In the new model, the meeting, such as it is, happens online. Millennials who see an appeal on a friend’s Facebook page and see that other friends are involved may make a small donation. Their small donations add up, and they become part of the philanthropic world — but not the same world as their parents or as the traditional structure of a Jewish Federation.
“It’s not just the tools; it’s the mindset. … The annual campaign doesn’t make any sense to these people. It’s a daily campaign. It’s a weekly campaign,” a communal veteran with experience raising money said.
“I think to a millennial, who’s grown up in a very different world — one that’s more participatory because of the digital tools that we have — to them they want to feel like they’re making an investment. Not just that they’re investing their capital, but they’re investing emotionally,” Amy Webb, who forecasts digital trends for nonprofit organizations and for-profit companies, told NPR.
That participatory bent propels millennials to invest in causes rather than organizations. “Individuals want to be part of something bigger than themselves but not at the cost of being themselves,” said Seth Cohen, the director of network initiatives for the Schusterman Family Foundation, which supports efforts by young Jewish adults “to create Jewish experiences and communities for themselves and their peers,” according to its website.
Cohen is a Federation board member and former chairman of its allocation committee, as well as former president of the JF&CS board.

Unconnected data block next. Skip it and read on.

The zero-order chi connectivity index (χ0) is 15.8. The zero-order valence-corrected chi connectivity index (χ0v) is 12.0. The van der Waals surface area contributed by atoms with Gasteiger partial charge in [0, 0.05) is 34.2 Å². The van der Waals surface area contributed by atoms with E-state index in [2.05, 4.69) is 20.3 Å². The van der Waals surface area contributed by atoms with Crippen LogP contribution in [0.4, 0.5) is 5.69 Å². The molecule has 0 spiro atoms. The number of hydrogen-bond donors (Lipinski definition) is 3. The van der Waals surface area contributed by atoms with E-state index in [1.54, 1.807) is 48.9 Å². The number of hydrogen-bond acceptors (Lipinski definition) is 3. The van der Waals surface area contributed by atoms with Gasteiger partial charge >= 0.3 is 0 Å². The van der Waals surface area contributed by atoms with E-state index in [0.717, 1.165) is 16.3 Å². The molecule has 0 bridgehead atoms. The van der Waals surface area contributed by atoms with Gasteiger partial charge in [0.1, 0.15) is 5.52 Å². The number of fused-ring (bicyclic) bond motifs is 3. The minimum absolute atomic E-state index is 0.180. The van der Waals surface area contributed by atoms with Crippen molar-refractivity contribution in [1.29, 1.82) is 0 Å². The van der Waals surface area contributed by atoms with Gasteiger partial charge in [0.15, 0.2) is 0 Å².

He recently was quoted in the English-language edition of the Israeli newspaper Ha’aretz in an article about how young Jews in New York are creating their Jewish experiences outside traditional structures. “This is the age of hyper-curation,” Cohen said. “If you can curate everything in your life, why shouldn’t you be able to curate your Jewish experiences?”
Feinsand said that in addition to basic management capabilities, Federation is looking for a CEO who is a “great communicator,” including the ability to reach millennials. “You have people that you need to communicate with and make them understand” their role in the future of Federation’s mission, he said. “You have to use today’s English, today’s media, things that matter” to them.
One successful effort is Federation LEADS (Leadership Education and Development Series), begun in 2014 and led by peer volunteers. Participants ages 22 to 40 years old are divided into groups based on age and where they live to “talk about contemporary Jewish topics that are relevant to millennials who are exploring what their Judaism means for them,” Miller said. “This year, all 50 LEADS leaders have contributed to the campaign. With more than 300 LEADS alumni in a year and a half, we are seeing how young adults are both creating meaningful and lasting friendships and thus participating in more Jewish programming across Atlanta.”
Making One Stop
The first Federation was created in 1895 in Boston and “brought together under one umbrella all the different local fundraising groups,” according to “A Portrait of the American Jewish Community.” This new organization “offered the first one-stop philanthropy ever formed on this continent.”
Today there are 151 local Jewish Federations across the United States and Canada (and some 300 smaller community networks). They collectively raised more than $900 million last year. But four decades earlier in 1974, the year after the Yom Kippur War, Federations raised $686 million, the equivalent of nearly $3.3 billion today.
The inflation-adjusted decline in giving supports critics’ contention that the one-stop-shop model — donors give and Federation allocates — has become outdated.
Last summer, a “long-time Federation professional” using the pen name Uzi ben Gibor posted the eJewishPhilanthropy article “The Ugly Side of Jewish Federations.” Its appearance sparked a lively discussion, including accusations that the author violated the biblical injunction against lashon hara (speaking evil).